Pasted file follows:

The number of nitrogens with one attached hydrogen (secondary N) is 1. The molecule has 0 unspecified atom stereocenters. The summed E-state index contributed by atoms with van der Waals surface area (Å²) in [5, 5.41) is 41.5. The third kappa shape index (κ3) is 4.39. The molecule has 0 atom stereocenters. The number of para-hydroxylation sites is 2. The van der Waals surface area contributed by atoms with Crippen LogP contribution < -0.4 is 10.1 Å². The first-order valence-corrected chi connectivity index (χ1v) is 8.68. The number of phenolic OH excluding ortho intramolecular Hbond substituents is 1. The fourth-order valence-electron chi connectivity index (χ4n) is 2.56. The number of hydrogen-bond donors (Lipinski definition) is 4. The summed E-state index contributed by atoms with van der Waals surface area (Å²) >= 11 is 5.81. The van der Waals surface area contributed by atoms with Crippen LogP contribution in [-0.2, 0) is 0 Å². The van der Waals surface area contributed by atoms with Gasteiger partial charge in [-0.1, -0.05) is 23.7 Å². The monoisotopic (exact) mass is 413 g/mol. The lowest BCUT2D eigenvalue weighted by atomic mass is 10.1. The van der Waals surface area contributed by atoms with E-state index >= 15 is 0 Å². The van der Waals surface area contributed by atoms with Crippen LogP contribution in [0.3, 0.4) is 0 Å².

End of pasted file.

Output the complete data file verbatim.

The number of nitrogens with one attached hydrogen (secondary N) is 1. The molecule has 0 unspecified atom stereocenters. The summed E-state index contributed by atoms with van der Waals surface area (Å²) in [5, 5.41) is 41.5. The third kappa shape index (κ3) is 4.39. The molecule has 0 atom stereocenters. The number of para-hydroxylation sites is 2. The van der Waals surface area contributed by atoms with Crippen LogP contribution < -0.4 is 10.1 Å². The first-order valence-corrected chi connectivity index (χ1v) is 8.68. The number of phenolic OH excluding ortho intramolecular Hbond substituents is 1. The fourth-order valence-electron chi connectivity index (χ4n) is 2.56. The number of hydrogen-bond donors (Lipinski definition) is 4. The summed E-state index contributed by atoms with van der Waals surface area (Å²) >= 11 is 5.81. The van der Waals surface area contributed by atoms with Crippen LogP contribution in [-0.2, 0) is 0 Å². The van der Waals surface area contributed by atoms with Gasteiger partial charge in [-0.1, -0.05) is 23.7 Å². The monoisotopic (exact) mass is 413 g/mol. The lowest BCUT2D eigenvalue weighted by atomic mass is 10.1. The van der Waals surface area contributed by atoms with E-state index >= 15 is 0 Å². The van der Waals surface area contributed by atoms with Crippen LogP contribution in [0.3, 0.4) is 0 Å².